Module 5

Module 5 - History of Rock Music - Lecture 5 - British...

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History of Rock Music - Lecture 5 - British Invasion-Part 2 The British Invasion Part 2 - The Rolling Stones The best rock and roll encapsulates a certain high energy-an angriness-whether on record or on stage. That is, rock and roll is only rock and roll if it's not safe. Mick Jagger, 1988, quoted in Rolling Stone 1.“It’s Only Rock and Roll (But I Like It)” THE ROLLING STONES
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(l-r: Bill Wyman, Mick Jagger, Brian Jones, Charlie Watts, Keith Richards) Along with the Beatles, there were a number of British bands poised on the cutting edge of mid-sixties rock and roll. These contemporaries were led by the Rolling Stones. In February 1963, as the Fab Four were making their way to the top of the British charts, the Rolling Stones were starting their first regular Sunday appearances in the backroom of a London pub. The band, named after the Muddy Waters blues tune "Rollin' Stone,” capitalized on aggressive, unpolished versions of predominantly Black American music to propel it to the forefront of the fledgling British blues movement. By the middle of the decade the Rolling Stones had achieved commercial success on both sides of the Atlantic. When the Beatles self-destructed, the Stones emerged from the shadows to create their own brief golden age. The Rolling Stones were four young London suburbanites (singer Mick Jagger, guitarist Keith Richards, bassist Bill Wyman, and drummer Charlie Watts) and one well-off provincial (guitarist Brian Jones) who went beyond the classic rock music of their youth to discover and follow its blues and R&B antecedents.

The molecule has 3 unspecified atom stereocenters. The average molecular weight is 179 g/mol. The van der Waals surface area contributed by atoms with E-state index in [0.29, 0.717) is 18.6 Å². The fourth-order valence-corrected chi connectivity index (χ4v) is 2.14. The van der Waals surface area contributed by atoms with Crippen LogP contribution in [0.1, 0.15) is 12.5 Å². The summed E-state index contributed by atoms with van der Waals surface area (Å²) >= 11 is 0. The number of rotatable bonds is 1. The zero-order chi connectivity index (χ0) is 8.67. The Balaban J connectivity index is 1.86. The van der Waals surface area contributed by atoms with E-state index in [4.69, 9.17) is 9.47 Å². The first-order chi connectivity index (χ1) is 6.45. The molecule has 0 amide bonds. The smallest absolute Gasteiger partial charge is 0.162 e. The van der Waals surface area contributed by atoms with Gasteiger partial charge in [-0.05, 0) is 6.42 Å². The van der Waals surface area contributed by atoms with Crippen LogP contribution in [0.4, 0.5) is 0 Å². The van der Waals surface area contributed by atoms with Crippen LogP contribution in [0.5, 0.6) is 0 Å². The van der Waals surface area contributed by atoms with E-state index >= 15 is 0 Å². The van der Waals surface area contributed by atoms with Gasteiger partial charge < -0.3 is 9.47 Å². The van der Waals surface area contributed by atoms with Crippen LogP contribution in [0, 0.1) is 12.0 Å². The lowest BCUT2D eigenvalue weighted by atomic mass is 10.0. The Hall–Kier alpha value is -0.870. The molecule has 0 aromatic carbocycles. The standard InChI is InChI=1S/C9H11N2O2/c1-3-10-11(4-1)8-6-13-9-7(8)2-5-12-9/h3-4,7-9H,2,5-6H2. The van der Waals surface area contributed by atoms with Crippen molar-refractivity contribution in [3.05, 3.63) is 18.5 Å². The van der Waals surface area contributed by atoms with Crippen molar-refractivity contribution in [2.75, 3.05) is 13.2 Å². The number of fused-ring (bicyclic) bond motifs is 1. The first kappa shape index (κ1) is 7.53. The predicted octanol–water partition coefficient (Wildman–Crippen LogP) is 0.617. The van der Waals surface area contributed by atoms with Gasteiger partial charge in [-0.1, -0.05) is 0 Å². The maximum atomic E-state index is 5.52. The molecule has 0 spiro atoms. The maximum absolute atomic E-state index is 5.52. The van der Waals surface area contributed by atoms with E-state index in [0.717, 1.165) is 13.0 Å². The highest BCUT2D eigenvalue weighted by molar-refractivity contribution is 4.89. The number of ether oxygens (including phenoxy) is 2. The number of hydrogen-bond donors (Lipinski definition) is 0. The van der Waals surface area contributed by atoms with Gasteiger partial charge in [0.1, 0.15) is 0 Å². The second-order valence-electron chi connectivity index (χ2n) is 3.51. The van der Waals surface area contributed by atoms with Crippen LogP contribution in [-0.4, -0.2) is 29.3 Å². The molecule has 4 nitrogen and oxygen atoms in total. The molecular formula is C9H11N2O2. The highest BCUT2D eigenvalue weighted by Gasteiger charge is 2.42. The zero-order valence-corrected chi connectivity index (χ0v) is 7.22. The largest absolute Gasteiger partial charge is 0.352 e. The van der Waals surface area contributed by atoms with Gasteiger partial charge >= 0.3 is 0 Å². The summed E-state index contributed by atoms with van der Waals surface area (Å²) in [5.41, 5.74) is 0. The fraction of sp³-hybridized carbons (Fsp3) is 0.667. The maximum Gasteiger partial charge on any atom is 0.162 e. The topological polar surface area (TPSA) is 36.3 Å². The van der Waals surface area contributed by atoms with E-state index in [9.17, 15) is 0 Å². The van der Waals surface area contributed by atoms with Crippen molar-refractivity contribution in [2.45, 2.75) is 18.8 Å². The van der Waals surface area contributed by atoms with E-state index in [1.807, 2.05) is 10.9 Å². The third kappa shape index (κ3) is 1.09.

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Mick Jagger (b. 1943) grew up in a household of moderate means in suburban London: "My mum is very working class, my father bourgeois, because he had a reasonable good education, so I came from somewhere in between that." His father, Joe, was a physical education teacher and his mother was sure Mick would become a politician, especially after the young Jagger enrolled in the prestigious London School of Economics (LSE) to study accounting. Indicative of his cautious nature, Mick didn't quit LSE until he was sure that the Rolling Stones had become a commercially viable group. Jagger's musical history included the stereotypical introduction to American rock and roll via the classic rockers. Labeled "jungle music" by his father, Mick was crazy about Little Richard, Jerry Lee Lewis, Bo Diddley, and to a lesser extent Buddy Holly. From there he followed a musical progression back in time, discovering bluesmen Big Bill Broonzy (who toured England before his death in 1958) and Muddy Waters. These roots took hold of young Jagger, who had already demonstrated a propensity toward show business pursuits, appearing as a model on his father's physical-fitness TV show.
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Keith Richards (b. 1943) played with Mick in the same Dartford primary school playground until the age of six or seven, when the Richards family moved to a housing development on the rougher side of the tracks. Keith was sufficiently talented as a boy soprano to appear at Westminster Abbey and Royal Albert
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Module 5 - History of Rock Music - Lecture 5 - British...

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